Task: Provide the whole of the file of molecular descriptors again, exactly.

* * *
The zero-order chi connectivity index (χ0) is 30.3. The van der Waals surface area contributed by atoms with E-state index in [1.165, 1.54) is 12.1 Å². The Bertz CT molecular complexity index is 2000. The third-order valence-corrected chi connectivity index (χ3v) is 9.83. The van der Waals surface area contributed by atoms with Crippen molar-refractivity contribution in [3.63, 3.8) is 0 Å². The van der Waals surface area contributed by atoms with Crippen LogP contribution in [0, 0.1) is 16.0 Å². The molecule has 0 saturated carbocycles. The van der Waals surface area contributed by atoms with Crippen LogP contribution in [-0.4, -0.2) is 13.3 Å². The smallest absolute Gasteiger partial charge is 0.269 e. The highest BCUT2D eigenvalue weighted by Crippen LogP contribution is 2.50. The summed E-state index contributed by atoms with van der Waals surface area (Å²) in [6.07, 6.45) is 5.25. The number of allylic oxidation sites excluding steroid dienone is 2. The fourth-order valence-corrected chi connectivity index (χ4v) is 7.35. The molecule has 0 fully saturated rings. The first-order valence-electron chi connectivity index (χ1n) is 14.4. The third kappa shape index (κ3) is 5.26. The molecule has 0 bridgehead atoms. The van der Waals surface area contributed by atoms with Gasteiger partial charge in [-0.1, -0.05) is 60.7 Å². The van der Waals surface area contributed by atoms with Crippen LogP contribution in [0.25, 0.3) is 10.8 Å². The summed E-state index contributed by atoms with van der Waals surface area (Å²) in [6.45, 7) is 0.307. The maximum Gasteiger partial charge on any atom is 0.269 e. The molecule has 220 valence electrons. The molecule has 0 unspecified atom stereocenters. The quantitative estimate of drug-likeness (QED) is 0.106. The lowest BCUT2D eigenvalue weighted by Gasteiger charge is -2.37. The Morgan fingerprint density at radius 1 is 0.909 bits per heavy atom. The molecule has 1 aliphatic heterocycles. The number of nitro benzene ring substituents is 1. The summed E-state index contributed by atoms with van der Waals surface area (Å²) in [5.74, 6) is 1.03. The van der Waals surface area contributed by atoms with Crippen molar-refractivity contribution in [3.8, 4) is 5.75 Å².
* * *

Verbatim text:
The zero-order chi connectivity index (χ0) is 30.3. The van der Waals surface area contributed by atoms with E-state index in [1.165, 1.54) is 12.1 Å². The Bertz CT molecular complexity index is 2000. The third-order valence-corrected chi connectivity index (χ3v) is 9.83. The van der Waals surface area contributed by atoms with Crippen molar-refractivity contribution in [3.63, 3.8) is 0 Å². The van der Waals surface area contributed by atoms with Crippen LogP contribution in [0, 0.1) is 16.0 Å². The molecule has 0 saturated carbocycles. The van der Waals surface area contributed by atoms with Crippen LogP contribution in [-0.4, -0.2) is 13.3 Å². The smallest absolute Gasteiger partial charge is 0.269 e. The highest BCUT2D eigenvalue weighted by Crippen LogP contribution is 2.50. The summed E-state index contributed by atoms with van der Waals surface area (Å²) in [6.07, 6.45) is 5.25. The number of allylic oxidation sites excluding steroid dienone is 2. The fourth-order valence-corrected chi connectivity index (χ4v) is 7.35. The molecule has 0 fully saturated rings. The first-order valence-electron chi connectivity index (χ1n) is 14.4. The third kappa shape index (κ3) is 5.26. The molecule has 0 bridgehead atoms. The van der Waals surface area contributed by atoms with Gasteiger partial charge in [-0.1, -0.05) is 60.7 Å². The van der Waals surface area contributed by atoms with Crippen LogP contribution in [0.25, 0.3) is 10.8 Å². The summed E-state index contributed by atoms with van der Waals surface area (Å²) in [6.45, 7) is 0.307. The maximum Gasteiger partial charge on any atom is 0.269 e. The molecule has 220 valence electrons. The molecule has 0 unspecified atom stereocenters. The quantitative estimate of drug-likeness (QED) is 0.106. The lowest BCUT2D eigenvalue weighted by Gasteiger charge is -2.37. The Morgan fingerprint density at radius 1 is 0.909 bits per heavy atom. The molecule has 1 aliphatic heterocycles. The number of nitro benzene ring substituents is 1. The summed E-state index contributed by atoms with van der Waals surface area (Å²) in [5.74, 6) is 1.03. The van der Waals surface area contributed by atoms with Crippen molar-refractivity contribution in [3.8, 4) is 5.75 Å².